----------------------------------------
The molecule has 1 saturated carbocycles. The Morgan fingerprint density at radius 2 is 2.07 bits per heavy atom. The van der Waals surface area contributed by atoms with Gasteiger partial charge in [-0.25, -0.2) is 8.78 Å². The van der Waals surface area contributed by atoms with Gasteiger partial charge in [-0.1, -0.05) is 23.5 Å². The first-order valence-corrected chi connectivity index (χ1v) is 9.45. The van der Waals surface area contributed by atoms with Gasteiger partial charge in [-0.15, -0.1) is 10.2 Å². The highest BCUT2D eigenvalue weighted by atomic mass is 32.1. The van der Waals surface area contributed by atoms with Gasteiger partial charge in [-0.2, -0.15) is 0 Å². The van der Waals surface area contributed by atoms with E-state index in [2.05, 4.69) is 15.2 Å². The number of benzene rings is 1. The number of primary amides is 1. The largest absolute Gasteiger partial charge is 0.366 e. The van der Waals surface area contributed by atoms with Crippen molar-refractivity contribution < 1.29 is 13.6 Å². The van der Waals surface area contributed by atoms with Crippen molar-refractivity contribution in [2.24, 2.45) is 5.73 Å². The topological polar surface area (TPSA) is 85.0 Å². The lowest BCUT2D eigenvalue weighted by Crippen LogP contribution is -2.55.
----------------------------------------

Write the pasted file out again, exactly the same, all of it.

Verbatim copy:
The molecule has 1 saturated carbocycles. The Morgan fingerprint density at radius 2 is 2.07 bits per heavy atom. The van der Waals surface area contributed by atoms with Gasteiger partial charge in [-0.25, -0.2) is 8.78 Å². The van der Waals surface area contributed by atoms with Gasteiger partial charge in [-0.1, -0.05) is 23.5 Å². The first-order valence-corrected chi connectivity index (χ1v) is 9.45. The van der Waals surface area contributed by atoms with Gasteiger partial charge in [-0.15, -0.1) is 10.2 Å². The highest BCUT2D eigenvalue weighted by atomic mass is 32.1. The van der Waals surface area contributed by atoms with Gasteiger partial charge in [-0.2, -0.15) is 0 Å². The van der Waals surface area contributed by atoms with E-state index in [2.05, 4.69) is 15.2 Å². The number of benzene rings is 1. The number of primary amides is 1. The largest absolute Gasteiger partial charge is 0.366 e. The van der Waals surface area contributed by atoms with Crippen molar-refractivity contribution < 1.29 is 13.6 Å². The van der Waals surface area contributed by atoms with Crippen molar-refractivity contribution in [2.24, 2.45) is 5.73 Å². The topological polar surface area (TPSA) is 85.0 Å². The lowest BCUT2D eigenvalue weighted by Crippen LogP contribution is -2.55.